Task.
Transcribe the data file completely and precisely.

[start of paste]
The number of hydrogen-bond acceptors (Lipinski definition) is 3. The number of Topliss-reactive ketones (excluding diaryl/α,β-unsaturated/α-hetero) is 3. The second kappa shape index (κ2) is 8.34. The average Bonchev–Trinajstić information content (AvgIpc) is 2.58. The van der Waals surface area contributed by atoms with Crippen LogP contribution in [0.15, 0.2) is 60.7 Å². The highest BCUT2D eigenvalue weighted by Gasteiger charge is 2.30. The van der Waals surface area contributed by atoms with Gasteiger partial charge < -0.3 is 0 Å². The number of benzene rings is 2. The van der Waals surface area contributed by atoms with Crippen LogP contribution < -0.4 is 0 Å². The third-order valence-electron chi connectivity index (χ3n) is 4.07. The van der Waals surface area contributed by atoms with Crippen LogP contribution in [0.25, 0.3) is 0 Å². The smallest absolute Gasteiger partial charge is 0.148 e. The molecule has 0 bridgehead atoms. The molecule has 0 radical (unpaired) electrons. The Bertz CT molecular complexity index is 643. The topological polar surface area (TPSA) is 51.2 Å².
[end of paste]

The number of hydrogen-bond acceptors (Lipinski definition) is 3. The number of Topliss-reactive ketones (excluding diaryl/α,β-unsaturated/α-hetero) is 3. The second kappa shape index (κ2) is 8.34. The average Bonchev–Trinajstić information content (AvgIpc) is 2.58. The van der Waals surface area contributed by atoms with Crippen LogP contribution in [0.15, 0.2) is 60.7 Å². The highest BCUT2D eigenvalue weighted by Gasteiger charge is 2.30. The van der Waals surface area contributed by atoms with Gasteiger partial charge < -0.3 is 0 Å². The number of benzene rings is 2. The van der Waals surface area contributed by atoms with Crippen LogP contribution < -0.4 is 0 Å². The third-order valence-electron chi connectivity index (χ3n) is 4.07. The van der Waals surface area contributed by atoms with Crippen LogP contribution in [0.25, 0.3) is 0 Å². The smallest absolute Gasteiger partial charge is 0.148 e. The molecule has 0 bridgehead atoms. The molecule has 0 radical (unpaired) electrons. The Bertz CT molecular complexity index is 643. The topological polar surface area (TPSA) is 51.2 Å².